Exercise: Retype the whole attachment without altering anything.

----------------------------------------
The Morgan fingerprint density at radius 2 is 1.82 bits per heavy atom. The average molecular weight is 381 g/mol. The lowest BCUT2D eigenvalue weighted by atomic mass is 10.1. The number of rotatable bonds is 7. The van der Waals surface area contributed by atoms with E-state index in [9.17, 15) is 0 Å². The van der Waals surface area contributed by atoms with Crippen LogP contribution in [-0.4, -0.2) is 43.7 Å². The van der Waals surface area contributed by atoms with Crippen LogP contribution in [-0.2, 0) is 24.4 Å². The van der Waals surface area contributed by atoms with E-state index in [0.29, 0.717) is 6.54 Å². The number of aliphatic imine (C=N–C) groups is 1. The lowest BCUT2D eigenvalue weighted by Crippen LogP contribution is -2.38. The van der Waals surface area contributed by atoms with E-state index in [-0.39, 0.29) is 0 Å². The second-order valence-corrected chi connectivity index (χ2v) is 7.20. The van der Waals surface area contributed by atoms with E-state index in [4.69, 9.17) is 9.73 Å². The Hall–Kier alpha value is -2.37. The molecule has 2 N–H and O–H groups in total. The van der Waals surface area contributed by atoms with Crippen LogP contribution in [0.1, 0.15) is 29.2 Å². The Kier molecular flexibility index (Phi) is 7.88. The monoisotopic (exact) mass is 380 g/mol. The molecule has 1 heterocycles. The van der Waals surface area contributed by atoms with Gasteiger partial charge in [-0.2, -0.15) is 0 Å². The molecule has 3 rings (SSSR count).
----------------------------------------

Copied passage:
The Morgan fingerprint density at radius 2 is 1.82 bits per heavy atom. The average molecular weight is 381 g/mol. The lowest BCUT2D eigenvalue weighted by atomic mass is 10.1. The number of rotatable bonds is 7. The van der Waals surface area contributed by atoms with E-state index in [9.17, 15) is 0 Å². The van der Waals surface area contributed by atoms with Crippen LogP contribution in [-0.4, -0.2) is 43.7 Å². The van der Waals surface area contributed by atoms with Crippen LogP contribution in [-0.2, 0) is 24.4 Å². The van der Waals surface area contributed by atoms with E-state index in [0.29, 0.717) is 6.54 Å². The number of aliphatic imine (C=N–C) groups is 1. The lowest BCUT2D eigenvalue weighted by Crippen LogP contribution is -2.38. The van der Waals surface area contributed by atoms with E-state index in [-0.39, 0.29) is 0 Å². The second-order valence-corrected chi connectivity index (χ2v) is 7.20. The van der Waals surface area contributed by atoms with E-state index in [4.69, 9.17) is 9.73 Å². The Hall–Kier alpha value is -2.37. The molecule has 2 N–H and O–H groups in total. The van der Waals surface area contributed by atoms with Crippen LogP contribution in [0.1, 0.15) is 29.2 Å². The Kier molecular flexibility index (Phi) is 7.88. The monoisotopic (exact) mass is 380 g/mol. The molecule has 1 heterocycles. The van der Waals surface area contributed by atoms with Gasteiger partial charge in [-0.2, -0.15) is 0 Å². The molecule has 3 rings (SSSR count).